* Editors note: TOWNHALL News Editor Katie Pavlich is participating in a multi-day firearms training course at the Gunsite Academy in Paulden, Arizona. Stay tuned for daily dispatches. This is the fifth dispatch. As the dispatches accumulate, they’ll all be available here.
PAULDEN, Ariz. – Much of the recent gun control debate around the country has been centered around “high capacity magazines,” which begs the question, just how many rounds of ammunition should a law abiding citizen be legally capable of putting into their gun? The answer is, as many rounds as it takes to stop a violent threat.
During my classroom session Tuesday afternoon at Gunsite Academy, I learned that “knock-down” power does not exist with small arms. As one instructor put it, “Real life isn’t like in the movies when somebody gets shot with a handgun and they go flying across the room.”
I also learned that, “handguns of all types don’t reliably stop a dedicated adversary from stopping their actions.”
In my training today, it became even more obvious to me why I, and millions of others, would need a “high capacity” magazine in my handgun. I’m shooting a Glock 19 this week. I have three magazines, each holds 15 rounds. Is 15 rounds enough to stop the actions of a violent attacker? If I were to place a few rounds in the correct area, they could be enough, but even that doesn’t guarantee a stop in action.
Take for example the Miami shooting of 1986.
“On April 11, 1986, at Miami, Florida, special agents of the Miami Division attempted to apprehend two suspects responsible for a series of armed bank and armored car robberies. In the attempted apprehension, the subjects William R. Matix and Michael Lee Platt opened fire on the special agents. In the ensuring gunfight, Special Agents Benjamin O. Grogan and Jerry Dove were killed. Special Agents Edmundo Mireles, Jr., John F. Hanlon, Jr. and Supervisory Special Agent Gordon G. McNeill received serious wounds and Special Agents Gilbert M. Orrantia and Richard A. Manauzzi received minor wounds. The remaining agent in the gunfight, Special Agent Ronald G. Risner, was unharmed. Both subjects were killed by fire of special agents. No civilians were hit either by agents’ fire or by fire from the subjects. Some property damage was done to neighboring residences and vehicles. Best estimates are that approximately 145 shots were fired in this exchange of gunfire.”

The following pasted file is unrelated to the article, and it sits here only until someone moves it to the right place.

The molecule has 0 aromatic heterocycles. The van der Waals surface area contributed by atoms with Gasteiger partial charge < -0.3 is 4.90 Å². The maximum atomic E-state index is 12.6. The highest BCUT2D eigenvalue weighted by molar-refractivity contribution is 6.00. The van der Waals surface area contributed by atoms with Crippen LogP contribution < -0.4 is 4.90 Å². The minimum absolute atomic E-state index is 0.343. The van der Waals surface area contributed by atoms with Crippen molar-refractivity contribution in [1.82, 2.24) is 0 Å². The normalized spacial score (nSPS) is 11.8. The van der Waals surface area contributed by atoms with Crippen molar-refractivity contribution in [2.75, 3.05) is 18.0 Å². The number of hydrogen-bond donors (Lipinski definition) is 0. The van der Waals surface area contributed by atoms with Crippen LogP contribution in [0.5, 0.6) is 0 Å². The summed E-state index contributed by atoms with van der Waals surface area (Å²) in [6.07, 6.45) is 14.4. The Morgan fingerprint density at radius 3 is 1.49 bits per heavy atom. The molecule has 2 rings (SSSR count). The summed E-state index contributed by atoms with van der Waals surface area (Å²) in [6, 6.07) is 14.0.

Matix was hit with a 9 mm handgun round (standard ammunition being used by the FBI at the time) through his arm and lung and still went on to kill FBI special agents Grogan and Dove before dropping dead. The will to survive mindset of those intent on doing harm is strong, and it’s important to have enough ammunition to stop it.
Overseas, the average number of rounds per enemy casualty is 50,000. The truth is, it’s not always easy to hit your target when you’re under stress. Luckily at Gunsite, they teach you how to use the proper techniques of handgun self defense which can work every time under pressure if applied correctly.
“Training allows you to survive,” Instructor Walt Wilkinson said Tuesday during a demonstration.
Training is key and it’s extremely important to train as if you’re confronting a real life threat, both mentally and physically with your firearms skill set. During training on Tuesday, after using stationary targets, we switched to moving targets to help simulate a real life situation.
Below is a slideshow demonstrating a speed reload, which is used when the gun runs out of ammunition during a fight.
(Photos: Alex Landeen, LandeenPhotography.com)
Wednesday we will start the morning in the classroom, Tuesday were started out on the range. By the end of the week, our shots are expected to get faster and more accurate.
“Fast is the absence of excess motion,” Instructor David Starin says, adding it is important to be smooth first and that eventually speed will follow.